Take the below chart, which plots Australia’s real GDP against real GDP per capita since 1980:

As you can see, real GDP has grown at a much faster rate than GDP per capita. The difference in growth rates is due to Australia’s high population growth. What’s disconcerting for Australia is that GDP per capita has essentially flat-lined since 2007 at a time when real GDP has continued its upward march. This divergence is, once again, due to Australia’s high rate of immigration and population growth over this period.

Now consider the same data plotted as a rolling annual growth rate:

As you can see, Australia’s economic performance during the Global Financial Crisis, whilst undoubtedly better than most other developed nations, was sugar-coated by Australia’s high rate of immigration. When real GDP per capita is assessed instead of real GDP, you will notice that Australia’s growth rate did, in fact, turn sharply negative in 2009, casting doubt on the Government’s claim that Australia avoided the global recession. Moreover, note the consistent downward trend since the 1990s.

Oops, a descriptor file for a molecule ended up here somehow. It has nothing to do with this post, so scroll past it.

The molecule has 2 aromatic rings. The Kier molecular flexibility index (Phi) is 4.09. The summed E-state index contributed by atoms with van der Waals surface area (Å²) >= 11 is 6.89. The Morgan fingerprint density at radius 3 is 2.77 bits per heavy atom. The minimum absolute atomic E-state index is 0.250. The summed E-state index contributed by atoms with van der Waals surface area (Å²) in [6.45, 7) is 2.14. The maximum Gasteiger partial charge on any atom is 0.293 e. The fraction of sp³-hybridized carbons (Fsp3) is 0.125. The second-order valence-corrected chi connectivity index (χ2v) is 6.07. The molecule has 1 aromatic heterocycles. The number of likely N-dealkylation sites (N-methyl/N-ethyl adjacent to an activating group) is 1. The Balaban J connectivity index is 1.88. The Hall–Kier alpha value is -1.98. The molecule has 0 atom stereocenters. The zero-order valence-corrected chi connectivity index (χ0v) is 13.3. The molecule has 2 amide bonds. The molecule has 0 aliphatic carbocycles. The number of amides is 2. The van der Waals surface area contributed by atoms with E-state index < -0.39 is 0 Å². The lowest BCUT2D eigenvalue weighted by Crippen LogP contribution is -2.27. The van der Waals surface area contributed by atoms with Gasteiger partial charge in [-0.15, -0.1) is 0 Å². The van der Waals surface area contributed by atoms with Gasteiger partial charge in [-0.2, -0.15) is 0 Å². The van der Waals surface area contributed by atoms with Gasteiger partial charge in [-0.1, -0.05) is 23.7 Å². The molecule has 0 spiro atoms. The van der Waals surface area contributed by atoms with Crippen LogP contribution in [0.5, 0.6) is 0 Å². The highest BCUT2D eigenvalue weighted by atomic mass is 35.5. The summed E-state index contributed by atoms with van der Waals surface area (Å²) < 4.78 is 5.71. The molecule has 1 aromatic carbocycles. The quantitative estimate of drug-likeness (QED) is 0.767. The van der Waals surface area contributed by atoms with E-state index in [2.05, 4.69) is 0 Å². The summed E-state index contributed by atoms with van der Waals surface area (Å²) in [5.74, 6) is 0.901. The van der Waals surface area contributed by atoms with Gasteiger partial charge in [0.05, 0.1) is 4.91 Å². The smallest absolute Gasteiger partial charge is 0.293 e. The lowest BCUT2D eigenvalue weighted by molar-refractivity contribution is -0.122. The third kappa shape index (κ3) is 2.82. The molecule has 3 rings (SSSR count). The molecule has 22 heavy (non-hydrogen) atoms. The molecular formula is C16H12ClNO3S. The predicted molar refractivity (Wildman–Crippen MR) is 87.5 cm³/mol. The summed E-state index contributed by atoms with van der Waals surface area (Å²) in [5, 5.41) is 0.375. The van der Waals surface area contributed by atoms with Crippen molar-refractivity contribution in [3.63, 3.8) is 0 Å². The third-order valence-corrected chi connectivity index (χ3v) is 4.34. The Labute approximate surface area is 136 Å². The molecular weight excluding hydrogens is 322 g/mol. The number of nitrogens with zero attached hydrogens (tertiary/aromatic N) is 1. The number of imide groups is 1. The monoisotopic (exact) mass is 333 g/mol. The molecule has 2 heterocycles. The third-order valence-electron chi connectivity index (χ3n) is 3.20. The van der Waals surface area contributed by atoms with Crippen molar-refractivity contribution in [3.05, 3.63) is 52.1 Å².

The purpose of this discussion is not to attack immigration or population growth – I will address these issues separately in a future post. Rather, it is to question the Economist’s argument that immigration and population growth are unambiguously beneficial to the Australian economy. While it is probably true that immigration has accounted for two-thirds of Australia’s real GDP growth over the past 40 years, the important question is: what has been the impact on real GDP per capita?

Put another way, what’s the point of inflating Australia’s GDP pie through population growth if everybody’s share of that pie grows at a slowing rate or actually falls?

Another irritating aspect of The Economist’s article is that it seems to worship California as some kind of economic beacon that Australia should aspire to. Nothing could be further from the truth. California is a basket case. To illustrate why, consider the following facts.

First, according to the Federal Reserve, California’s unemployment rate (currently 12.0%) is well above the US average (currently 8.8%):